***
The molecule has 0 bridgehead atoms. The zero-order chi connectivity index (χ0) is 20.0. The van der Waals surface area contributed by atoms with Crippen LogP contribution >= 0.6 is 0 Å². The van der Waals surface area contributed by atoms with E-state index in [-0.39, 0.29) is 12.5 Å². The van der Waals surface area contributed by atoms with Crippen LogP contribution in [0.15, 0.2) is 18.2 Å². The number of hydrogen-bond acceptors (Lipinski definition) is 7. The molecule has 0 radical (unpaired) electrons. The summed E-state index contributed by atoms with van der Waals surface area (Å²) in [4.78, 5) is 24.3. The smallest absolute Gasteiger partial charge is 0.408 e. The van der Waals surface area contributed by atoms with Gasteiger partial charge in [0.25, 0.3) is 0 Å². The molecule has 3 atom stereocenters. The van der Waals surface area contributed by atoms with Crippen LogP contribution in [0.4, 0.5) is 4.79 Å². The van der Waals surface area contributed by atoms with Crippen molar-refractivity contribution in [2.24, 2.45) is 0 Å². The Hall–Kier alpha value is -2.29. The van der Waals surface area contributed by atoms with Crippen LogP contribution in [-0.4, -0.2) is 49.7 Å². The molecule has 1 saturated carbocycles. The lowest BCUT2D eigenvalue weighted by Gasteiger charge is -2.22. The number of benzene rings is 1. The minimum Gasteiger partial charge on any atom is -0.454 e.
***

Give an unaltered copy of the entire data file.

The molecule has 0 bridgehead atoms. The zero-order chi connectivity index (χ0) is 20.0. The van der Waals surface area contributed by atoms with Crippen LogP contribution >= 0.6 is 0 Å². The van der Waals surface area contributed by atoms with E-state index in [-0.39, 0.29) is 12.5 Å². The van der Waals surface area contributed by atoms with Crippen LogP contribution in [0.15, 0.2) is 18.2 Å². The number of hydrogen-bond acceptors (Lipinski definition) is 7. The molecule has 0 radical (unpaired) electrons. The summed E-state index contributed by atoms with van der Waals surface area (Å²) in [4.78, 5) is 24.3. The smallest absolute Gasteiger partial charge is 0.408 e. The van der Waals surface area contributed by atoms with Gasteiger partial charge in [0.25, 0.3) is 0 Å². The molecule has 3 atom stereocenters. The van der Waals surface area contributed by atoms with Crippen LogP contribution in [0.4, 0.5) is 4.79 Å². The van der Waals surface area contributed by atoms with Crippen molar-refractivity contribution in [2.24, 2.45) is 0 Å². The Hall–Kier alpha value is -2.29. The van der Waals surface area contributed by atoms with Crippen LogP contribution in [-0.4, -0.2) is 49.7 Å². The molecule has 1 saturated carbocycles. The lowest BCUT2D eigenvalue weighted by Gasteiger charge is -2.22. The number of benzene rings is 1. The minimum Gasteiger partial charge on any atom is -0.454 e.